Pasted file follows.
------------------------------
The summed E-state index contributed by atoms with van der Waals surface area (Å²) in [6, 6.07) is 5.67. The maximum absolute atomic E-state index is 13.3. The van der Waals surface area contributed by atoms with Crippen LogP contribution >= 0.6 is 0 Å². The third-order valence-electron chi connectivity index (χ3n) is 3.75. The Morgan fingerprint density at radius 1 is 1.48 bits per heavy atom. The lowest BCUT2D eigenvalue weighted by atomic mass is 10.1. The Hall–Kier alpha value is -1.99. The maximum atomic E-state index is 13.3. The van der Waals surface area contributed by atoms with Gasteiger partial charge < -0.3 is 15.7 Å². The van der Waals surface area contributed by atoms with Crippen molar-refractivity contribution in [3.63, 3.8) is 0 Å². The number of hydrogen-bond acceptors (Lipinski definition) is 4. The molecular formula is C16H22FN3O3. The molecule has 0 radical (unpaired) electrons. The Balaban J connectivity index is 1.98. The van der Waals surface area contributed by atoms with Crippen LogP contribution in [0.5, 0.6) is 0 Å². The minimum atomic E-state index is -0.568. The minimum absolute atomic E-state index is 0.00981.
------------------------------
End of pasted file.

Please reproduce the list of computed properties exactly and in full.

The summed E-state index contributed by atoms with van der Waals surface area (Å²) in [6, 6.07) is 5.67. The maximum absolute atomic E-state index is 13.3. The van der Waals surface area contributed by atoms with Crippen LogP contribution >= 0.6 is 0 Å². The third-order valence-electron chi connectivity index (χ3n) is 3.75. The Morgan fingerprint density at radius 1 is 1.48 bits per heavy atom. The lowest BCUT2D eigenvalue weighted by atomic mass is 10.1. The Hall–Kier alpha value is -1.99. The maximum atomic E-state index is 13.3. The van der Waals surface area contributed by atoms with Gasteiger partial charge < -0.3 is 15.7 Å². The van der Waals surface area contributed by atoms with Crippen molar-refractivity contribution in [3.63, 3.8) is 0 Å². The number of hydrogen-bond acceptors (Lipinski definition) is 4. The molecular formula is C16H22FN3O3. The molecule has 0 radical (unpaired) electrons. The Balaban J connectivity index is 1.98. The van der Waals surface area contributed by atoms with Crippen LogP contribution in [0.5, 0.6) is 0 Å². The minimum atomic E-state index is -0.568. The minimum absolute atomic E-state index is 0.00981.